Because rER has ribosomes attached to its surface, it is involved in protein synthesis and folding, as well as protein shuttling to the Golgi apparatus, where the nascent protein is matured. It produces serum proteins (such as albumin) and hormones (such as insulin) as well as other compounds (such as milk) in the liver and glands.
The Golgi apparatus is a double-membraned organelle that is involved in glycosylation, secretion packing, lipid transit inside the cell, and the formation of lysosomes.
The Golgi apparatus appears as a stack of pancake-like flattened membrane sacs, or cisternae, right off the rough endoplasmic reticulum. It gets vesicles containing proteins that the rER has just generated. For freshly produced proteins, the Golgi apparatus can be compared to a warehouse or post office. The proteins are then further changed, packed, and transported to their final destinations within the cell or body.
The Golgi apparatus is polar, meaning it has a directional structure because it receives and sends vesicles from opposite sides of its stack of cisternae. The cis-face accepts vesicles and is positioned near the rER. The trans-face is located on the organelle’s opposing side and releases vesicles by budding the plasma membrane. The number of stacks is determined by the cell’s purpose.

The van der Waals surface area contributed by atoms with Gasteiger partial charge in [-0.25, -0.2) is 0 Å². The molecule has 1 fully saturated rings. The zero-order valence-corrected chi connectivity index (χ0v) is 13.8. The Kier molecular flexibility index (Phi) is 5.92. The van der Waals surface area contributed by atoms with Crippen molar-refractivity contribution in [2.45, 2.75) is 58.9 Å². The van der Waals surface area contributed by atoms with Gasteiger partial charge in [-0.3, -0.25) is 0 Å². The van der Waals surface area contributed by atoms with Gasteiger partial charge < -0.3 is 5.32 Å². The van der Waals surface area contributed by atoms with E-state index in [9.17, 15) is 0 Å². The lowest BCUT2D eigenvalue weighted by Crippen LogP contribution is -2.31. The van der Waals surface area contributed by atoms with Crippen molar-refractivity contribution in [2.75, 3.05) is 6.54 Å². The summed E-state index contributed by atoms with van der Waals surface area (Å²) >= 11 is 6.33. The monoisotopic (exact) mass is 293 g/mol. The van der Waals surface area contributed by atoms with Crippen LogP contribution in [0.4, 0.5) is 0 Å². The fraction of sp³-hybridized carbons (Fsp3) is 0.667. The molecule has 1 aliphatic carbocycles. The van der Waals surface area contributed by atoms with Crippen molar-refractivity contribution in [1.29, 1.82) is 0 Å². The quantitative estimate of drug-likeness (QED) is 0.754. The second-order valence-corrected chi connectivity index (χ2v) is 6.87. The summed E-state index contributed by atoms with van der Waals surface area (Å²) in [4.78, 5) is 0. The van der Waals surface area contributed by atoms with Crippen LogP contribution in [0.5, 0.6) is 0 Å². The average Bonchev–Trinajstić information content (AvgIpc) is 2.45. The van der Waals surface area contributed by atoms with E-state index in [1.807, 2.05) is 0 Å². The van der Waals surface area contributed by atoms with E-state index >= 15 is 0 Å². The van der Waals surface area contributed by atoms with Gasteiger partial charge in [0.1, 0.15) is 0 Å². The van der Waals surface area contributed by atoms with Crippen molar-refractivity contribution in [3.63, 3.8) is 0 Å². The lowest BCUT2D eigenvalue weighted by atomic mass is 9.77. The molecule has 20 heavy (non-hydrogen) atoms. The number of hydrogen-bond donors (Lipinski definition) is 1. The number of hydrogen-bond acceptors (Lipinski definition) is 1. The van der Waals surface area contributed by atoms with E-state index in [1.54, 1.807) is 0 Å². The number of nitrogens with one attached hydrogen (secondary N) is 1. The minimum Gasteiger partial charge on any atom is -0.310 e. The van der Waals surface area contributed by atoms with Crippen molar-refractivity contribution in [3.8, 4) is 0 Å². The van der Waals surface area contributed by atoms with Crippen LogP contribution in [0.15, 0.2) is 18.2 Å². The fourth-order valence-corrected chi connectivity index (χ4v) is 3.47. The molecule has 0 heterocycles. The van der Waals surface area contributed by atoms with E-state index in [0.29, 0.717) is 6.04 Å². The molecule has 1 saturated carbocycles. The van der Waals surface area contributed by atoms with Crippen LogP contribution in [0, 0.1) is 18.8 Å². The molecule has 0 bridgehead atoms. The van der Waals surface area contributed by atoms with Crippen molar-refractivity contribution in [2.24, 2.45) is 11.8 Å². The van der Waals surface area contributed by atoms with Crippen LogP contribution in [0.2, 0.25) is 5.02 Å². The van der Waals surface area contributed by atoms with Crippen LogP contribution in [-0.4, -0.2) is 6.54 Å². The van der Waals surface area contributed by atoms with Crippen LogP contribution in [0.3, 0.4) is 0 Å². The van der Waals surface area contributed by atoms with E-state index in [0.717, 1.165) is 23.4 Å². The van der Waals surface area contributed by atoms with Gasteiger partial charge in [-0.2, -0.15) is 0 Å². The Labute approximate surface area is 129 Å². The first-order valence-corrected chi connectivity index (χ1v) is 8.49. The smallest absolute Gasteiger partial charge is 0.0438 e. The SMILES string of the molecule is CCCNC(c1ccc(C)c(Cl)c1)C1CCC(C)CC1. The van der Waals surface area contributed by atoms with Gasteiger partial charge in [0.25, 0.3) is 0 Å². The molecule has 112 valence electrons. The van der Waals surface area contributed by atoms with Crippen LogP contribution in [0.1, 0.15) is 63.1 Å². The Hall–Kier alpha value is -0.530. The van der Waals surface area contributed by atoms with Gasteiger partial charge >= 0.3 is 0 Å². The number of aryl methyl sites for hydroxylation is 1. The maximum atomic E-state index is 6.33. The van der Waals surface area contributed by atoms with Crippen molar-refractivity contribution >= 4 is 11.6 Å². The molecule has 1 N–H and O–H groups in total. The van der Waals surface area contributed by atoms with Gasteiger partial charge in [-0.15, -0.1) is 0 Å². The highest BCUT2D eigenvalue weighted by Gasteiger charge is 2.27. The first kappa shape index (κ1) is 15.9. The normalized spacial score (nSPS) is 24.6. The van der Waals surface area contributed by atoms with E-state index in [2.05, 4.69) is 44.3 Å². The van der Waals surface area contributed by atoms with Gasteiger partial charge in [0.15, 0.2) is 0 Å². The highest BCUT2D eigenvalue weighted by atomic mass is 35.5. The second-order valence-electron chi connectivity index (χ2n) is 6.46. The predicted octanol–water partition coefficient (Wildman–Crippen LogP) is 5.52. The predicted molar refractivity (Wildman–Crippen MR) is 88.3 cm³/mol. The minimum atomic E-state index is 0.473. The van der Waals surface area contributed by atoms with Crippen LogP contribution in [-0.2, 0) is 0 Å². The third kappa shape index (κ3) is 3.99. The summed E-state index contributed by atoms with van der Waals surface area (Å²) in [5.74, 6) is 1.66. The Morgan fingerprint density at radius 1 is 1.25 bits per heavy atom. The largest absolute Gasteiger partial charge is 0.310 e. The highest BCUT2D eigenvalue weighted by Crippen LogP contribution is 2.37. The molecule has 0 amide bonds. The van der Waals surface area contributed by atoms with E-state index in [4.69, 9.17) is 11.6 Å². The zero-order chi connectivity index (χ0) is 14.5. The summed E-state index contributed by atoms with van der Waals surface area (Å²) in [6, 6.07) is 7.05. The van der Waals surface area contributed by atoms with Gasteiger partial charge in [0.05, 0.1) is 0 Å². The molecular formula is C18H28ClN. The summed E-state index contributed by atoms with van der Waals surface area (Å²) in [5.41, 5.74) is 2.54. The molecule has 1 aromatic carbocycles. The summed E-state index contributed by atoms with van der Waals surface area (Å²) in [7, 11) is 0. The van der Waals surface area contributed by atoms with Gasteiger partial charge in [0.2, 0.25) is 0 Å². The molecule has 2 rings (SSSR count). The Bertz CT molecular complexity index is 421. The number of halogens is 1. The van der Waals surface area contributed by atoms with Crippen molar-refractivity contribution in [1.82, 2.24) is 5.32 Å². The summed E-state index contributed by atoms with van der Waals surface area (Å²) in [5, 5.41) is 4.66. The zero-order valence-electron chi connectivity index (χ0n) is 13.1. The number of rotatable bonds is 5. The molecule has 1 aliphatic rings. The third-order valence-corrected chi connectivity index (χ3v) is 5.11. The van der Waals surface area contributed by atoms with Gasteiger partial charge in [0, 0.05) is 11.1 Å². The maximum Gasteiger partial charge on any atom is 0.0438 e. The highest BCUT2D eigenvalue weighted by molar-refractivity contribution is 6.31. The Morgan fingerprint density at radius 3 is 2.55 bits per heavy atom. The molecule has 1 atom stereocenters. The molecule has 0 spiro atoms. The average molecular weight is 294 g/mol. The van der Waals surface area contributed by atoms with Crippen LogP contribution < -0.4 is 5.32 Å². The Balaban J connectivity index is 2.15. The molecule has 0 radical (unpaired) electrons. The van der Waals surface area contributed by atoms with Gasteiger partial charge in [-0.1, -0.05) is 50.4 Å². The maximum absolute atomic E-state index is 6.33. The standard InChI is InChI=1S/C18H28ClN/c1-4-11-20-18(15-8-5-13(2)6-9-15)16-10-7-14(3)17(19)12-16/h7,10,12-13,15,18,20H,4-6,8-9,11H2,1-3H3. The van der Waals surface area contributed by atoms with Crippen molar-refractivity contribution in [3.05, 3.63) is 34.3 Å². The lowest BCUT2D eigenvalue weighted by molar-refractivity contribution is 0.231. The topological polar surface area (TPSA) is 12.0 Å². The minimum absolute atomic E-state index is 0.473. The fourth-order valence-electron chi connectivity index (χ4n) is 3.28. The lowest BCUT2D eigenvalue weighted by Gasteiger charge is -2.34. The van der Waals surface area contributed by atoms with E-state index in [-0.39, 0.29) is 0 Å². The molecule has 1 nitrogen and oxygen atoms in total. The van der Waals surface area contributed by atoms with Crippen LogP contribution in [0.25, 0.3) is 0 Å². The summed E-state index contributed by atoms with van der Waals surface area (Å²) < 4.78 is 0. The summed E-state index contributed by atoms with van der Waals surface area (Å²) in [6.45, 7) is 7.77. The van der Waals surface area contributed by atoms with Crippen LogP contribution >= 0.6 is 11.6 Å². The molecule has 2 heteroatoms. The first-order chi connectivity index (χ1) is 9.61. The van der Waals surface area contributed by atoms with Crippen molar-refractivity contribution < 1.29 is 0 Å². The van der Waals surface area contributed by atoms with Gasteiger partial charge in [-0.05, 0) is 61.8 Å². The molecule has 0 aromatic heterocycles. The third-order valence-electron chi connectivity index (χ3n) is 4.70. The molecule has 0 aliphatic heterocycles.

A plastid is a cytoplasmic organelle that plays a role in food synthesis and storage. Plant cells contain plastids, which are double-membrane-bound organelles found in photosynthetic cells. Plastids, like mitochondria, have their own DNA and ribosomes.
The presence of pigments is critical to its function and these pigments are also responsible for the color of a plant structure, for example, green leaf, red flower, and yellow fruit to mention a few.
A chloroplast is a plastid that contains green pigment (chlorophyll), whereas a chromoplast is a plastid that contains pigments other than green. A leucoplast is a plastid that lacks pigments and is used mostly for food storage. An amyloplast, which stores starch, an elaioplast, which stores fat, or a proteinoplast, which stores proteins, are all examples of leucoplasts. A proplastid is an undifferentiated plastid and it has the potential to grow into any of the types of plastids listed above.